Anthony Horowitz, the creator of Foyle's War (Engler 2010) claimed it is ‘absolutely terrible the way television is chopped’ into ‘little wedges, so you have to be sure that each wedge, each section, satisfies the audience and they keep coming back from the commercial break’ (Daily Mail 2014). The idea the ‘story has to be designed to work around’ (Daily Mail 2014) the commercials in broadcast TV reinforces the pressure and discomfort of incorporating adverts has on the writer, even though ad breaks are there for funding purposes for the show (Daily Mail 2014). In terms of structure, it’s implied that scriptwriters should find writing for streaming platforms a much easier process in comparison to broadcast TV where there is a need to ‘put extra cliffhangers’ into the script to compensate for the distracting ad breaks which could steer audience's away from fully engaging with a show.
The absence of adverts on streaming platforms leaves more space for a show to branch out in ‘depth’ and even go ‘beyond the story’ of the ‘individual’ (Vogal 2020) which is perhaps why viewers are endlessly hooked. Creative Talent Director of Netflix, Christopher Mack claims that audiences ‘develop a relationship with the characters’, suggesting their ‘engagement depends on whether they relate to them or not’ (Balaga 2020). Mack’s statements suggest that Netflix understand their audience’s tastes and their need to disengage with the world by Netflix shows having more ‘time to go very deep into a character’s backstory’ in terms of being making it character-driven which how audiences remain hooked (Vogal 2020). Mack also said in an interview that ‘transformation is key to storytelling’ while ‘change is driving people to watch’ their content (Balaga 2020).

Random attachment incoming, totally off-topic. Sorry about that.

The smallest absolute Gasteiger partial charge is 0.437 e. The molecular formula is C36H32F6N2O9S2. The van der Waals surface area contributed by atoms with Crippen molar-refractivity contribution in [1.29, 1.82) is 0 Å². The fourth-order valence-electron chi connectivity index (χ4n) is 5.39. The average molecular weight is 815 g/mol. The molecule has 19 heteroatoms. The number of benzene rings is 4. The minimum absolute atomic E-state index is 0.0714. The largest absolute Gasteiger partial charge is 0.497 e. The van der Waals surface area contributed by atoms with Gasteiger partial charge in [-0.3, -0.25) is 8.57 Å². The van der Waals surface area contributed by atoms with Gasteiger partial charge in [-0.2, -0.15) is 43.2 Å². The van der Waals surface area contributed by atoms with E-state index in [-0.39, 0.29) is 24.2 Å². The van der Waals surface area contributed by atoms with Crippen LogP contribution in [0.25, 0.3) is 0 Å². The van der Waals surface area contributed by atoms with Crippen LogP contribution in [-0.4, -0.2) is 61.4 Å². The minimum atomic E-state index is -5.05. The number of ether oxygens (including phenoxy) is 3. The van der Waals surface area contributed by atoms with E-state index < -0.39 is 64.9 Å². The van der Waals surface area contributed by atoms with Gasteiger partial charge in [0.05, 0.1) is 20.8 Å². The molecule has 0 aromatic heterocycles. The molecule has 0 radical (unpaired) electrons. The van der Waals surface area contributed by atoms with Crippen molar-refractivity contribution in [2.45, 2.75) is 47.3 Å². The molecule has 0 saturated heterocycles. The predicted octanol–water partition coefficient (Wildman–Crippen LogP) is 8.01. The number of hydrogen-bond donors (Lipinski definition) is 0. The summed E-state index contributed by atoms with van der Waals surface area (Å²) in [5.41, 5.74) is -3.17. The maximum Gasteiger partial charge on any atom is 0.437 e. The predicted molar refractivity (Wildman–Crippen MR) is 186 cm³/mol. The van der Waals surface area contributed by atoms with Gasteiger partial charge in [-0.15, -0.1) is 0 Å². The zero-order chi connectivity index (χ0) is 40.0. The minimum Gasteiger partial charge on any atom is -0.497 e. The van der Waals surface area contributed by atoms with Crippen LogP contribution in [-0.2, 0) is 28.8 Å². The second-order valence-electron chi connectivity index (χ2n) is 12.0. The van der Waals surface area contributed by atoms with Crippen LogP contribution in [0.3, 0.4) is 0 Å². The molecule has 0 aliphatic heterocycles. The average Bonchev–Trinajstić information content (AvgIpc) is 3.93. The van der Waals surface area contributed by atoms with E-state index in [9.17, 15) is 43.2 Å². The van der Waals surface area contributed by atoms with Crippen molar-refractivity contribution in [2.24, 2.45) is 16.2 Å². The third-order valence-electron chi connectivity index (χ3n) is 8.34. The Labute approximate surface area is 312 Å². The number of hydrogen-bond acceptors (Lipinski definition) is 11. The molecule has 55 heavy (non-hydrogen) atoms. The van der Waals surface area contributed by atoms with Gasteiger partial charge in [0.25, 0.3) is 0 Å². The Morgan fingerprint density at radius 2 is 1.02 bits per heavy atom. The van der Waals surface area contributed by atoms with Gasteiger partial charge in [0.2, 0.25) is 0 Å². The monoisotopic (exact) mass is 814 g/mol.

One of the reasons why Netflix is so popular with its audience is due to the data they can collate from their subscribers which enables them to ‘make better decisions and ultimately make users happier with their service’; something that ‘television networks don’t have’ (Patel 2020). The idea they can track their subscribers Netflix habits which includes ‘browsing and scrolling behaviour’ alongside the 4 million ratings they receive per day regarding the films and shows currently distributed (Patel 2020), enables them to appear more personable to their audience via making show recommendations or labelling the ‘Top 10 most popular movies’.
The audience contributes to the marketing approach for Netflix just by watching their content therefore affecting the distribution choices. Social media also plays a role in this, TV and Film is reaching more people than ever before and what’s more, those people can reach back out with their opinions further affecting the content that we get.